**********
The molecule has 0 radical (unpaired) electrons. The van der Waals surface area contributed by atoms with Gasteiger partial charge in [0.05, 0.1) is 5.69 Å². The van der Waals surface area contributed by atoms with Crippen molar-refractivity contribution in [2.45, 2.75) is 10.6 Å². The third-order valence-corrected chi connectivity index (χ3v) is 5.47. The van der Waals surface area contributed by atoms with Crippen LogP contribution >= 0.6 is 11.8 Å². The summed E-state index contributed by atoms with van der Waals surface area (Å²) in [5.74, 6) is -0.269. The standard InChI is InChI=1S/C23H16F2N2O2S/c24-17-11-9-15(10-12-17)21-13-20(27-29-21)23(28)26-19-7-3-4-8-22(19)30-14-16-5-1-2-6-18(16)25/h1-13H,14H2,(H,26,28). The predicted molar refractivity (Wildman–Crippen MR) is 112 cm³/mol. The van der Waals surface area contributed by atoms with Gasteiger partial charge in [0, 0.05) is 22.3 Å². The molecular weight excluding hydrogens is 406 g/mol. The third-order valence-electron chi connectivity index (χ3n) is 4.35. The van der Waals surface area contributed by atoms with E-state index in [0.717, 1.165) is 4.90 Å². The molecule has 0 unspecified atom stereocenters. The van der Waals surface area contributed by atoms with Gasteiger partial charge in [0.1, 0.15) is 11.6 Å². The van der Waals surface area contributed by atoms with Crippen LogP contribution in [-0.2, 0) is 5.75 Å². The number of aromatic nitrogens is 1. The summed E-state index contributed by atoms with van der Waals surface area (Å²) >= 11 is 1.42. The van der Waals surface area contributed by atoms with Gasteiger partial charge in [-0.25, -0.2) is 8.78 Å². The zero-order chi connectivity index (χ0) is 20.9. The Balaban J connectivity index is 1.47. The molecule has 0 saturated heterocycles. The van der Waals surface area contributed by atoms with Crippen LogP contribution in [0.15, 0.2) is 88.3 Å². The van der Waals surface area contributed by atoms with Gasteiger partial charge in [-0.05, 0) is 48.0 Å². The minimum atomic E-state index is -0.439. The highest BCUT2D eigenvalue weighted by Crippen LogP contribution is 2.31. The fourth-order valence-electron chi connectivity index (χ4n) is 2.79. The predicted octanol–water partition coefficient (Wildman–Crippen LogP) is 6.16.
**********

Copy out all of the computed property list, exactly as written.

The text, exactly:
The molecule has 0 radical (unpaired) electrons. The van der Waals surface area contributed by atoms with Gasteiger partial charge in [0.05, 0.1) is 5.69 Å². The van der Waals surface area contributed by atoms with Crippen molar-refractivity contribution in [2.45, 2.75) is 10.6 Å². The third-order valence-corrected chi connectivity index (χ3v) is 5.47. The van der Waals surface area contributed by atoms with Crippen LogP contribution >= 0.6 is 11.8 Å². The summed E-state index contributed by atoms with van der Waals surface area (Å²) in [5.74, 6) is -0.269. The standard InChI is InChI=1S/C23H16F2N2O2S/c24-17-11-9-15(10-12-17)21-13-20(27-29-21)23(28)26-19-7-3-4-8-22(19)30-14-16-5-1-2-6-18(16)25/h1-13H,14H2,(H,26,28). The predicted molar refractivity (Wildman–Crippen MR) is 112 cm³/mol. The van der Waals surface area contributed by atoms with Gasteiger partial charge in [0, 0.05) is 22.3 Å². The molecular weight excluding hydrogens is 406 g/mol. The third-order valence-electron chi connectivity index (χ3n) is 4.35. The van der Waals surface area contributed by atoms with E-state index in [0.717, 1.165) is 4.90 Å². The molecule has 0 unspecified atom stereocenters. The van der Waals surface area contributed by atoms with Gasteiger partial charge in [0.1, 0.15) is 11.6 Å². The van der Waals surface area contributed by atoms with Crippen LogP contribution in [-0.2, 0) is 5.75 Å². The number of aromatic nitrogens is 1. The summed E-state index contributed by atoms with van der Waals surface area (Å²) >= 11 is 1.42. The van der Waals surface area contributed by atoms with Gasteiger partial charge in [-0.25, -0.2) is 8.78 Å². The zero-order chi connectivity index (χ0) is 20.9. The Balaban J connectivity index is 1.47. The molecule has 0 saturated heterocycles. The van der Waals surface area contributed by atoms with Crippen LogP contribution in [0.15, 0.2) is 88.3 Å². The van der Waals surface area contributed by atoms with Gasteiger partial charge in [-0.05, 0) is 48.0 Å². The minimum atomic E-state index is -0.439. The highest BCUT2D eigenvalue weighted by Crippen LogP contribution is 2.31. The fourth-order valence-electron chi connectivity index (χ4n) is 2.79. The predicted octanol–water partition coefficient (Wildman–Crippen LogP) is 6.16.